The difference between a student-centered and a teacher-centered approach becomes most obvious when comparing classroom environments and the interactions between students and teachers.
“[While touring schools], if every classroom you go into is just a teacher talking to students, or if you’re in a classroom for 20 minutes and all you see is the teacher talking without the kids turning and engaging one another in conversation, that’s a red flag. You want to make sure students are interacting with each other, a balance between collaboration and teacher instruction,” said Ermeling.
Finding the right balance of student interaction and lesson engagement is the most difficult part of a student-centered curriculum, with the majority of this responsibility resting on the shoulders of the teacher. It can be labor intensive and time-consuming, and can also be difficult to balance student interests and actual student needs and outcomes.
While a classroom may be interested in one aspect of a subject, it’s up to the teacher to ensure that the required content is reached and understood.
While teacher-centered and student-centered curriculums seem to be the opposite of each other, a problem-centered learning style focuses on the application of knowledge and the social context of skills.
Problem-centered learning focuses on the relevancy of curriculum content and uses real-world applications to guide student learning.
“We believe every child is a gift from God, entrusted to us by parents, so we take our promise to educate each child from a holistic approach to heart. We want to provide learning wrapped in relationships - knowing that who we learn with is as important as how and what we learn,” said Ermeling.
In a teacher-centered classroom, where students lack the opportunity to engage with one another to further explore subject matter, students may find themselves having only surface-level knowledge on the content and have difficulty applying it to real-world problems. With a problem-centered approach, it’s up to the teacher to help students learn how to look at a problem and find a solution.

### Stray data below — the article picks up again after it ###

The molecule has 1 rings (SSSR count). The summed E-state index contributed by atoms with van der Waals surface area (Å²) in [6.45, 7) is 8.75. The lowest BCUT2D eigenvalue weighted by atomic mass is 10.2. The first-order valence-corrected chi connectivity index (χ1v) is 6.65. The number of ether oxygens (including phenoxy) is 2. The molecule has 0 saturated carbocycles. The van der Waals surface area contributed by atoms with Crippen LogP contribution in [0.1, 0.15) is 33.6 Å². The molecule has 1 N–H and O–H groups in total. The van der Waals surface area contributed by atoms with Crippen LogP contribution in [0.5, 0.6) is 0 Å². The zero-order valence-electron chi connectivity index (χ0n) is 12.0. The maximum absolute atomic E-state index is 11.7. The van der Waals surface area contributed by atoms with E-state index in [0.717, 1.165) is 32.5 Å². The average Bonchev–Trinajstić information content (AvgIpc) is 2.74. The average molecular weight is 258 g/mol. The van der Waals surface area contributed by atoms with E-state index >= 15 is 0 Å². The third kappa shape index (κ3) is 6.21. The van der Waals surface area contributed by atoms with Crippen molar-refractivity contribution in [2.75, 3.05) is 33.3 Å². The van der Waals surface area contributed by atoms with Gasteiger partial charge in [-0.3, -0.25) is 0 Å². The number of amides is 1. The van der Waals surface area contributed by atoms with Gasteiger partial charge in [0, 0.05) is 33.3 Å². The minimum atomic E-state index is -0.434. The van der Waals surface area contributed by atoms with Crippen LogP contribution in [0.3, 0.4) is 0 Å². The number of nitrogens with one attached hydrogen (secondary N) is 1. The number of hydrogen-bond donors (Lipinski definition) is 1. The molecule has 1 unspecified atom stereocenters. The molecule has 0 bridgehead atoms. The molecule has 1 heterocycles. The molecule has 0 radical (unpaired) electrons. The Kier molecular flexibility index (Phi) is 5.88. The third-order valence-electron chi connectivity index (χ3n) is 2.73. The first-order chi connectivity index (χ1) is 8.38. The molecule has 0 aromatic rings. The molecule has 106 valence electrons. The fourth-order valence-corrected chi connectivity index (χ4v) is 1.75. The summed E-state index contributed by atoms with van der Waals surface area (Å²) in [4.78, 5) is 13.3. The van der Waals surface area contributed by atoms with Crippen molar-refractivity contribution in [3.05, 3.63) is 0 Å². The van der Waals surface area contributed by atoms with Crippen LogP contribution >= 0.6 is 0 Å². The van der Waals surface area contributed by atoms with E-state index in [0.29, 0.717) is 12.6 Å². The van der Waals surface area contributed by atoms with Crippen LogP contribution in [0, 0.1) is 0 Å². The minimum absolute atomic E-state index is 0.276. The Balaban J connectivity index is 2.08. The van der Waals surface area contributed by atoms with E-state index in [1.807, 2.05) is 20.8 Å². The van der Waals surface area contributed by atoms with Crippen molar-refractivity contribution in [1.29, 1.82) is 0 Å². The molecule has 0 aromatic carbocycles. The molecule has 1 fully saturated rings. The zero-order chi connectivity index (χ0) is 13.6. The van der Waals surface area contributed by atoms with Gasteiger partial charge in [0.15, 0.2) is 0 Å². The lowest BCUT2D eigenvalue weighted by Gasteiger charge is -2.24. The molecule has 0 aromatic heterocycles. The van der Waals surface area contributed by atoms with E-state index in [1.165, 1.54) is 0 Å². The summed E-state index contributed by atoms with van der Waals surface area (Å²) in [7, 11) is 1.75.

“When you create a certain type of environment, you let the kids be who they want to be. If you have kids who feel empowered and know they can do something about a problem they see, that’s golden. At Concordia Shanghai, we talk about our vision transforming lives to be changed, we transform lives to be changed whether it’s in yourself, within your family, or change in the world,” said Ermeling.
Our Approach to Learning
At Concordia Shanghai, our approach is a hybrid between student and problem-centered learning.
“We use a learner-centered approach asking what are the enduring knowledge, skills, and mindsets students need to be equipped to navigate life,” says Ermeling. “Some of our curriculum uses inquiry and a problem/need centered approach, while other curriculum uses modeling and responsive teaching.”
We offer this approach because we want to design learning that helps students move what they learn from their short-term memory to their long-term memory.
“How we guide learning at different developmental ages or to foster different skills matters. There is not a one size fits all learning. We also design learning not just for the content, but also the skills and mindsets we'd like to foster.”
Our teachers are excited to provide an American style approach to learning for your children, which will help them get into their best-fit university. To discover the benefits of an American education and how it compares to a Chinese curriculum, click the link below.